27It therefore relies on the proportional hazards assumption, which we tested using Schoenfeld residuals (Hosmer et al., 2008).

Duration of prison terms

28Most stays were relatively short. Half of those that ended between 1 January 2006 and 15 July 2009 had lasted less than 0.34 years (i.e. four months), and their mean duration was 0.72 years (i.e. slightly less than nine months). The mean duration of all the stays observed during this period was 0.61 years (i.e. slightly more than seven months), see Table 1.

Table 1

Duration of prison terms (in years) between 01/01/2006 and 15/07/2009, by selected variables(a),(c),(b)

Table 1
Median length of term(a) Mean length of term(a) Mean observed term(b) Overall 0.34 0.72 (0.72-0.73) 0.61 (0.61-0.61) Male 0.34 0.73 (0.72-0.73) 0.61 (0.61-0.62) Female 0.28 0.59 (0.57-0.61) 0.52 (0.51-0.53) Under 18 at time of incarceration 0.15 0.36 (0.34-0.37) 0.32 (0.31-0.33) Aged 18-30 at time of incarceration 0.37 0.68 (0.68-0.69) 0.59 (0.59-0.60) Aged over 30 at time of incarceration 0.31 0.79 (0.78-0.80) 0.65 (0.64-0.65) French 0.34 0.73 (0.72-0.73) 0.61 (0.61-0.62) Foreigner 0.32 0.70 (0.69-0.71) 0.59 (0.59-0.60) In custody 0.35 0.75 (0.74-0.76) 0.63 (0.63-0.63) Not in custody 0.25 0.39 (0.39-0.40) 0.35 (0.34-0.35) Pre-trial detainee(c) 0.24 0.33 (0.33-0.33) 0.31 (0.30-0.31) Convicted prisoner(c) 0.37 0.81 (0.81-0.82) 0.60 (0.60-0.61) Sentenced to less than 1 year(c) 0.20 0.30 (0.30-0.30) 0.27 (0.27-0.27) Sentenced to 1-10 years(c) 0.99 1.79 (1.78-1.80) 1.11 (1.11-1.12) Sentenced to more than 10 years(c) 5.59 9.24 (9.14-9.35) 2.59 (2.57-2.61) Imprisoned for murder 2.39 4.07 (3.93-4.22) 1.94 (1.92-1.97) Imprisoned for rape 2.09 3.63 (3.55-3.71) 1.75 (1.73-1.77) Imprisoned for other sexual offence 0.59 1.03 (1.00-1.05) 0.78 (0.77-0.79) Imprisoned for violence 0.38 0.69 (0.68-0.69) 0.62 (0.62-0.63) Imprisoned for another offence 0.29 0.53 (0.53-0.53) 0.47 (0.47-0.47)

Duration of prison terms (in years) between 01/01/2006 and 15/07/2009, by selected variables(a),(c),(b)

(a) Calculated for terms that ended between 1 January 2006 and 15 July 2009.
(b) Between 1 January 2006 and 15 July 2009.
(c) Column (a): status at the end of the term; column (b): variable status depending on the date of sentencing.
Note: The 95% confidence intervals are shown in parentheses.
Source: Database derived from GIDE (Ministry of Justice/DAP).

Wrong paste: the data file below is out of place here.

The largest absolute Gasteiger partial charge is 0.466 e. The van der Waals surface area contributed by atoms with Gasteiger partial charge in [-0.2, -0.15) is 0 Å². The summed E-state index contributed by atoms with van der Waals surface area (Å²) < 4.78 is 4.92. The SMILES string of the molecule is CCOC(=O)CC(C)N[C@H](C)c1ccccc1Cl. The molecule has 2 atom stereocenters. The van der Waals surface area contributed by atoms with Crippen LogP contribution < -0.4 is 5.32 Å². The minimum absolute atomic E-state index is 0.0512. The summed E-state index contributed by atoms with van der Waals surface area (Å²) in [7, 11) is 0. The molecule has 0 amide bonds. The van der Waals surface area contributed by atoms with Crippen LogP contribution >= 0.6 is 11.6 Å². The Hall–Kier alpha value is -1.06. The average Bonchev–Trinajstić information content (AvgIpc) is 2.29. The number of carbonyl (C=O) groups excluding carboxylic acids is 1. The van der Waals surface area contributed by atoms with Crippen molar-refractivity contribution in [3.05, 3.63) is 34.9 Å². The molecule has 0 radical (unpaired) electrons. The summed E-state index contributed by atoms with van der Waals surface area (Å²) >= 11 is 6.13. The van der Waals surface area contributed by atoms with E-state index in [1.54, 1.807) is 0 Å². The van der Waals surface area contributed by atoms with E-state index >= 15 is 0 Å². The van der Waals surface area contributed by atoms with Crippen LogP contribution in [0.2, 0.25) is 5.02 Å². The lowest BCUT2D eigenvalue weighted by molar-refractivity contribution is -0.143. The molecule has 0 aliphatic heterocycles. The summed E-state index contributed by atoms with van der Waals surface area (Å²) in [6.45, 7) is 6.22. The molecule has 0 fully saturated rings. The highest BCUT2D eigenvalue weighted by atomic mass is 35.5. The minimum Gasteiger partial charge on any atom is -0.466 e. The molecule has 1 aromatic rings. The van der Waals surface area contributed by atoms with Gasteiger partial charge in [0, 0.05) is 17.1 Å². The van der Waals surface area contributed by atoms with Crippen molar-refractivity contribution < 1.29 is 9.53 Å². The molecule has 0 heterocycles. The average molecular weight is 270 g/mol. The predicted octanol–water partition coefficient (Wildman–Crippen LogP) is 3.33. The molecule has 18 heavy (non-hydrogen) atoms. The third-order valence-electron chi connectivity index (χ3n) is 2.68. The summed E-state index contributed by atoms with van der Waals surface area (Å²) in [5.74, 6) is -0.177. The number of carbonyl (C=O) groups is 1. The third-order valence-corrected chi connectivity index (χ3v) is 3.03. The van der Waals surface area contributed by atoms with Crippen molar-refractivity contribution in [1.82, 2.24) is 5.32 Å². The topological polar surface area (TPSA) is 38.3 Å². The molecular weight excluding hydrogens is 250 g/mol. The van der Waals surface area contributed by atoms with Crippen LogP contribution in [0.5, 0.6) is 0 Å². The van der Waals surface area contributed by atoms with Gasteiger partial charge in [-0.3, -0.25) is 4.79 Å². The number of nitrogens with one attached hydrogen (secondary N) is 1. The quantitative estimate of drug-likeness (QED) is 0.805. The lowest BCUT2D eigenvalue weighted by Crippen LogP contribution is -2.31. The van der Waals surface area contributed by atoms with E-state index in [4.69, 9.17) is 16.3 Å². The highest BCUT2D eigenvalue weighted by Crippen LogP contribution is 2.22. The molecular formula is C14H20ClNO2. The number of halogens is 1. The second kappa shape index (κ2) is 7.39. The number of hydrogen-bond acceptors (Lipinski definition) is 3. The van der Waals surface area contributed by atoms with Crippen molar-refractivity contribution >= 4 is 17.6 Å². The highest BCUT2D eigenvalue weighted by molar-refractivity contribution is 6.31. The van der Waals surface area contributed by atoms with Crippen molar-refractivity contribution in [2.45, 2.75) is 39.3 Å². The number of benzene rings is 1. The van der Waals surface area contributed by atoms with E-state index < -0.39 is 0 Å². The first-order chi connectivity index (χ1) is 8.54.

29The duration of prison terms varied according to the prisoners’ characteristics. It was generally shorter for women, individuals who were under 18 when they were imprisoned, prisoners who were not in custody, pre-trial detainees, persons sentenced to less than one year in prison, and persons convicted of offences other than murder, rape, other sexual offences, or violence. On average, offenders convicted of murder, rape or other sexual offences remained in detention for 4.1, 3.6 and 1 year, respectively.

Suicide is a statistically rare event

30The survival function associated with the duration model represents the cumulative probability of not committing suicide over time (since imprisonment) (Figure 4). This probability is initially relatively high in the early years: after 10 years of imprisonment, it stood at 0.9847 (95% CI, 0.9810 – 0.9876). Prisoner suicide is a statistically rare event, and beyond 15 years of detention, the confidence interval widens and there are fewer and fewer terms, making it hard to achieve an accurate estimate of the suicide risk.

Figure 4

Survival function (estimate and 95% confidence interval) linked to the risk of prisoner suicide since the start of the prison term (in years)

Figure 4

Survival function (estimate and 95% confidence interval) linked to the risk of prisoner suicide since the start of the prison term (in years)

Source: Database derived from GIDE (Ministry of Justice/DAP).

Prisoner suicide mortality rate

31Between January 2006 and July 2009, the suicide mortality rate was 17 suicides per 10,000 individuals imprisoned over a year (95% CI, 15.4 – 8.8) (Table 2). The crude rate calculated for the mean prison population over this same period is 17.4. This crude rate therefore gives a slight overestimation, but the order of magnitude remains the same.

32In terms of prisoners’ sociodemographic characteristics, although there is a lower mortality rate for women (13.6) than for men (17.2), the difference is not significant, mainly owing to the low numbers of female prisoners. The same is true for individuals imprisoned below age 18 (10.1 per 10,000). The rate is slightly lower for foreign nationals (16.4) than for French detainees (17.2), but again this difference is not significant. By contrast, the rate for adults imprisoned at age 30 or over is significantly higher than for adults imprisoned at a younger age (21.7 versus 14.6).

33Regarding conditions of detention, prisoners who were not in custody had a suicide mortality rate of just 9.1 per 10,000, far lower than for prison inmates. However, there is a wide confidence interval so this difference is not significant. By contrast, even when the confidence interval is taken into account, we observe an extremely high suicide rate when prisoners are placed in solitary confinement (176.8 per 10,000; 95% CI, 123.6 – 252.8). Persons admitted to hospital at least once during the period of observation also had a higher rate (25.9 versus 14.4), as did inmates who did not receive any visits from family or friends (21.8 versus 9.7).